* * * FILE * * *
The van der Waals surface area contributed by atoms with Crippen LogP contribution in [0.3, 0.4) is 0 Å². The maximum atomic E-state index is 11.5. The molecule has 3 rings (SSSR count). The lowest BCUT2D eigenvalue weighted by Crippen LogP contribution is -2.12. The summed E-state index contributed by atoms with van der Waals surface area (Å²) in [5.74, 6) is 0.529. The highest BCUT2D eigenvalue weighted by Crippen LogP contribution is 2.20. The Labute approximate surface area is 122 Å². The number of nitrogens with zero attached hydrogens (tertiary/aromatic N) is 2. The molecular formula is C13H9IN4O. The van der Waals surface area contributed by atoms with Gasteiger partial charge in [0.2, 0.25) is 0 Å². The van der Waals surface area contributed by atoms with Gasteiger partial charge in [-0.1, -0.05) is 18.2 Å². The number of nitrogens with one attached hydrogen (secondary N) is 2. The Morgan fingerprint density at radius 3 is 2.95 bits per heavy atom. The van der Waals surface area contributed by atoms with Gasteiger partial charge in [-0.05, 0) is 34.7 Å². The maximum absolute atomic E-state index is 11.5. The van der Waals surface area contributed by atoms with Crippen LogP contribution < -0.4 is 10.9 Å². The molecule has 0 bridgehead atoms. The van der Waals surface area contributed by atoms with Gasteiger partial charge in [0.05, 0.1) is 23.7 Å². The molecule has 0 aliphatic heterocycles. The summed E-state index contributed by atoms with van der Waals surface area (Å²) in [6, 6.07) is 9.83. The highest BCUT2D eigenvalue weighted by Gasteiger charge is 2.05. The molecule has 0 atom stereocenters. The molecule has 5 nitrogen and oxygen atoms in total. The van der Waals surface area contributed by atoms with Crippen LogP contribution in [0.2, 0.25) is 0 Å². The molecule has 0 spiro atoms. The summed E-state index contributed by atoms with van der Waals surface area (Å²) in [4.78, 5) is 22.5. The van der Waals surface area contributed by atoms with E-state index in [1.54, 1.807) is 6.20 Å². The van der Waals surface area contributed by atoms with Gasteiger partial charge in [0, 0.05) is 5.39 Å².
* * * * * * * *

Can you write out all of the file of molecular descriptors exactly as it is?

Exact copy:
The van der Waals surface area contributed by atoms with Crippen LogP contribution in [0.3, 0.4) is 0 Å². The maximum atomic E-state index is 11.5. The molecule has 3 rings (SSSR count). The lowest BCUT2D eigenvalue weighted by Crippen LogP contribution is -2.12. The summed E-state index contributed by atoms with van der Waals surface area (Å²) in [5.74, 6) is 0.529. The highest BCUT2D eigenvalue weighted by Crippen LogP contribution is 2.20. The Labute approximate surface area is 122 Å². The number of nitrogens with zero attached hydrogens (tertiary/aromatic N) is 2. The molecular formula is C13H9IN4O. The van der Waals surface area contributed by atoms with Gasteiger partial charge in [0.2, 0.25) is 0 Å². The van der Waals surface area contributed by atoms with Gasteiger partial charge in [-0.1, -0.05) is 18.2 Å². The number of nitrogens with one attached hydrogen (secondary N) is 2. The Morgan fingerprint density at radius 3 is 2.95 bits per heavy atom. The van der Waals surface area contributed by atoms with Gasteiger partial charge in [-0.05, 0) is 34.7 Å². The maximum absolute atomic E-state index is 11.5. The van der Waals surface area contributed by atoms with Crippen LogP contribution < -0.4 is 10.9 Å². The molecule has 0 bridgehead atoms. The van der Waals surface area contributed by atoms with Gasteiger partial charge in [0.05, 0.1) is 23.7 Å². The molecule has 0 aliphatic heterocycles. The summed E-state index contributed by atoms with van der Waals surface area (Å²) in [6, 6.07) is 9.83. The highest BCUT2D eigenvalue weighted by Gasteiger charge is 2.05. The molecule has 0 atom stereocenters. The molecule has 5 nitrogen and oxygen atoms in total. The van der Waals surface area contributed by atoms with Crippen LogP contribution in [0.2, 0.25) is 0 Å². The molecule has 0 spiro atoms. The summed E-state index contributed by atoms with van der Waals surface area (Å²) in [4.78, 5) is 22.5. The van der Waals surface area contributed by atoms with E-state index in [1.54, 1.807) is 6.20 Å². The van der Waals surface area contributed by atoms with Gasteiger partial charge in [0, 0.05) is 5.39 Å².